August Editorial

August 11, 2007

Sri Lanka is worse off than when Mahinda Rajapaksa entered power. Poorer, deader and more isolated from the world and each other. In Colombo you can perceive it in the ubiquitous police presence, abductions in our midst, and disruptive VIP convoys. In the North and East it is obvious in that over 600,000 are displaced, living cheek to jowl in IDP camps, having their women changing in front of strangers and their children using overcrowded latrines. Sri Lankans also have less money in their pockets than when Mahinda entered office. The Colombo Consumer Price Index (inflationary measure) is up by 25%, meaning that the same wages buy you less food. The war that demands this sacrifice has limited support with those supporting a military solution declining from 35.1% to 27.9% among the Sinhala population (CPA Peace Confidence Index). Finally, the Rajapaksa corruption ranges even to deal with the LTTE, offensive to everyone. In the face of all this bad news, how does this government stand?

One can point to the ineptitude of the Opposition, or the moral bankruptcy of crossover MPs like Milinda Moragoda or G.L. Peiris. However, the answer is more obvious. Sri Lanka is a democracy with a constitution. No matter how many people assemble in Hyde Park, the next presidential election is in 2011 and the next parliamentary election is in 2010 – unless Mahinda snaps his fingers on the latter.

Ranil Wickremesinghe continues to make quixotic tilts at the Presidency, but after 13 failures at the polls, it’s almost pathetic. His shambolic UNP was only stirred awake by Mangala Samaraweera, who Ranil has promised another constitutional impossibility – a deputy premiership. The man has nothing on earth, so he promises the moon. In reality, despite all the tension on the ground, there are only two viable ways to change this country.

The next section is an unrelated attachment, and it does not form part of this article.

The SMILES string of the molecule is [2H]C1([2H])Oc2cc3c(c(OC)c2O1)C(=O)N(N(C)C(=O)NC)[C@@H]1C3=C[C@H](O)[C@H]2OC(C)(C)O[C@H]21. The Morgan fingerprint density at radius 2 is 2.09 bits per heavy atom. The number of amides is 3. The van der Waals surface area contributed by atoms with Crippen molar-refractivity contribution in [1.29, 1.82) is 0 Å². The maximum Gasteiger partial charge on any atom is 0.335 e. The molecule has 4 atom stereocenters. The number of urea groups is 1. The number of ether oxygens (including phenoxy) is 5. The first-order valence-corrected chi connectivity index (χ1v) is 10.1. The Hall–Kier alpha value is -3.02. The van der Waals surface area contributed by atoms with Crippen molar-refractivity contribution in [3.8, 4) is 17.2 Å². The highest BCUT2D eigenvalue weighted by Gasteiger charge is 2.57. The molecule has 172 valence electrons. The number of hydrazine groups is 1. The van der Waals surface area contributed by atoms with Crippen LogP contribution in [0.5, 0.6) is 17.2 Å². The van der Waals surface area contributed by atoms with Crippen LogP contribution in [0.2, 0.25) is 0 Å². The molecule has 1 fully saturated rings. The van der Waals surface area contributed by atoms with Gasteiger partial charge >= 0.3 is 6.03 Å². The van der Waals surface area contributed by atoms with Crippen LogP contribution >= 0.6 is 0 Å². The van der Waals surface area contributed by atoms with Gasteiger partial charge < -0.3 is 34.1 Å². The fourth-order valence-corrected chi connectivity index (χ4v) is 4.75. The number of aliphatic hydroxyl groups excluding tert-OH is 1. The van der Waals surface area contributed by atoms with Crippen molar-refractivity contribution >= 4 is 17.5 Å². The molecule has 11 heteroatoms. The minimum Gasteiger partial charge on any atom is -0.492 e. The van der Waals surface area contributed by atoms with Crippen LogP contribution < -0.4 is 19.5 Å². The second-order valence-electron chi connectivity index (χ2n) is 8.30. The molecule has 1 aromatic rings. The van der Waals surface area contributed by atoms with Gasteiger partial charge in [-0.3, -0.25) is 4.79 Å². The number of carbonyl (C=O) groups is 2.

Theoretically, two thirds of the parasites in Parliament could briefly stop sucking petrol from the government teat, blink their eyes and take a principled vote. Under one condition. If it is true that Mahinda gave money to the LTTE to disenfranchise Sri Lankan citizens in the North and East, then he should certainly be impeached. Of course impeaching a President in Sri Lanka would be a long and lengthy process. But that is a big ‘if.’ Mangala and Sripathi Sooriyarachchi have yet to produce any documentation of this alleged fraud, and it is unclear why Mahinda would let them out of the fold if they did. By far the most likely option is, Mahinda will remain President until 2011. Perhaps even get voted back. In this period there is much the people can and should do to participate, but Sri Lankan checks and balances are woefully weak. Mahinda has completed the corruption of Parliament by making almost every member of the government a minister or deputy.

Sri Lanka has 108 ministers for 19 million people. The monthly salary of a cabinet minister is Rs. 65,000. The monthly salary of a non cabinet minister – Rs.63,500. In the words of Sir Winston Churchill…. “Men occasionally stumble over the truth, but most of them pick themselves up and hurry off as though nothing had happened.”

Or perhaps the Sri Lanka Tourist Board slogan, “Sri Lanka – A land like no other,” is more apt.

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